Sponge Bob and the Brain – a comparison by Arianna Violante

When I think of the brain and all its functions, I think of Sponge Bob Squarepants and how, in that one episode, Plankton was able to control his every move by climbing into his head and putting an electrical devise on the very top. Now let’s be realistic here… One little devise is NOT going to be able to control our body along with all of our body’s functions… also we all know sponges don’t have brains. To examine the brain, we need to look at ALLLLLLLL the different functions, regions, lobes, and association areas. To cover the brain we need to cover the older brain structures, the cerebral cortex, and then divide the brain and individually look at the left and right side of our brains. Unfortunately for us, we don’t have Plankton in our brain controlling our bodies.

First off, the brain is protected by the skull. It’s held up by the brainstem. There is a slight swelling on the brainstem and that is called the medulla. This is what controls your heartbeat and breathing. Right above this is the pons, which coordinates your movement. Well that seems pretty simple, right?

Basically, the brainstem is a crossover point where most nerves crosswire to connect to the bodies opposite side. I like to think about it like this: a TV has so many plugs and they always cross wire to get into the outlet. Well to me that’s kind of like the brainstem. The brainstem is the outlet and inside of it is a bunch of nerves that go all over our body connect where it’s supposed to (like the TV).  All the different functions of the brainstem come together and essentially control our heartbeat, breathing, movement and arousal.

Secondly is the thalamus. The thalamus sits at the top of the brainstem and controls all of our senses except for our sense of smell. It intakes information from our senses and sends it to the part of our brain region that deal with seeing, hearing, tasting, and touching. A good real life example of something similar to the thalamus is a taxi. Think about it, a taxi takes people to the places where they need to go. The thalamus does the same thing. It intakes information and then sends it to one of the sensory regions where it needs to go (either the medulla or the cerebellum).The cerebellum is referred to as the “little brain”. This helps us judge time, modulate our emotions, and discriminate sounds and textures.  Mostly, though, with the help of the pons, it is about movement. If this part of the brain is injured then you would have trouble walking, keeping your balance, or even shaking hands.  The Limbic system contains the hypothalamus, the pituitary gland, the amygdala, and the hippocampus. This is associated with emotions like fear and aggression and also for food and sex.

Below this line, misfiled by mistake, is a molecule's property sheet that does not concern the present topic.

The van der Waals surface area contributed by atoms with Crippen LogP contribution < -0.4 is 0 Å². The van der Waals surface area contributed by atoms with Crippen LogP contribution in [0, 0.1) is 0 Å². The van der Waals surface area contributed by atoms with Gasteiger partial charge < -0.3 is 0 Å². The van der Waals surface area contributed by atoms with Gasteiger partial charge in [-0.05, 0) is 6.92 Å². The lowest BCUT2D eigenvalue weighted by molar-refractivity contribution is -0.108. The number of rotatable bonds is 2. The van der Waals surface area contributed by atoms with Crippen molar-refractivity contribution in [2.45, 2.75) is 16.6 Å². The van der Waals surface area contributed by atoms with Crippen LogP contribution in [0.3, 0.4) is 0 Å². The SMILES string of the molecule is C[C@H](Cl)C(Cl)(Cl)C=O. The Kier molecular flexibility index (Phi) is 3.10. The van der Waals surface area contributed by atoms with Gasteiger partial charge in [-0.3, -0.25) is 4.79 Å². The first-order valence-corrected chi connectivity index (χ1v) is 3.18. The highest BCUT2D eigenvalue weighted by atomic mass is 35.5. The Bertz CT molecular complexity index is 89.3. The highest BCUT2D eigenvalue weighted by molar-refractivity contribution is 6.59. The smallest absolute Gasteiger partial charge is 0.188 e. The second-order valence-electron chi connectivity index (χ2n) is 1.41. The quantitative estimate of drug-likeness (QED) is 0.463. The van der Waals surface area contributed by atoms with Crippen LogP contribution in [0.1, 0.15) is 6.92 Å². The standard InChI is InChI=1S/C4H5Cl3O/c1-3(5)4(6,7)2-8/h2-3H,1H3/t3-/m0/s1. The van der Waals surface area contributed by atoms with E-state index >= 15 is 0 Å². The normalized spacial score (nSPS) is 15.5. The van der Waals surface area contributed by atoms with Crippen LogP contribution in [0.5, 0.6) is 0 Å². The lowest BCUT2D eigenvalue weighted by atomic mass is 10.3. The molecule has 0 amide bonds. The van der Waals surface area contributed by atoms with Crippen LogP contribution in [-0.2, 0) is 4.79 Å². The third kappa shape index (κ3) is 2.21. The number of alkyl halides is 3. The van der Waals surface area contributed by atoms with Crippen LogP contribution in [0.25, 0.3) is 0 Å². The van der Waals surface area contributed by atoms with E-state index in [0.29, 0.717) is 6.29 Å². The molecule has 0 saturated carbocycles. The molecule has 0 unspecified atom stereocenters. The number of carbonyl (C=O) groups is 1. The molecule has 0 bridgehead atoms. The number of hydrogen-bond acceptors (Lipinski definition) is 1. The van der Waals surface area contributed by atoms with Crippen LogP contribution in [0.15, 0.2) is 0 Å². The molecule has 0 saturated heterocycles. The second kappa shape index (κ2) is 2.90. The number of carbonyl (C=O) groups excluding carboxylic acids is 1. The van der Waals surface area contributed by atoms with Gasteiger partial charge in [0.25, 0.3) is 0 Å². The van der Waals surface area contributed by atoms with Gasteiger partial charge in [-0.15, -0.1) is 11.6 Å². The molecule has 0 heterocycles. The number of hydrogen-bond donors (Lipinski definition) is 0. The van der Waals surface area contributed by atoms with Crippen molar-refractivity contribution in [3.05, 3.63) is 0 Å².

Next is the cerebral cortex. This is a thin surface layer where information is processed. The structure of this is where the body’s ultimate control is. If Plankton were to be anywhere in the brain while he was in Sponge Bob’s brain, it would be in here. This is where all the lobes are: the frontal lobes, the parietal lobes, occipital lobes and the temporal lobes. When you think about it, these are just divided into four hemispheres. The frontal is behind your forehead, the parietal is at the top and to the back, the occipital is at the back of your head and just above your ears are your temporal lobes. All of these lobes have different jobs and functions like touch and movements. So I guess in all reality, Plankton had no idea what he was doing while he was trying to control Sponge Bob.

Advertisements

About sviolante

Author of Innocent War www.susanviolante.com
This entry was posted in Blog, School, Susan Violante, Teens, Thoughts, Writing, Young Adult and tagged , , , , , . Bookmark the permalink.

Leave a Reply

Fill in your details below or click an icon to log in:

WordPress.com Logo

You are commenting using your WordPress.com account. Log Out / Change )

Twitter picture

You are commenting using your Twitter account. Log Out / Change )

Facebook photo

You are commenting using your Facebook account. Log Out / Change )

Google+ photo

You are commenting using your Google+ account. Log Out / Change )

Connecting to %s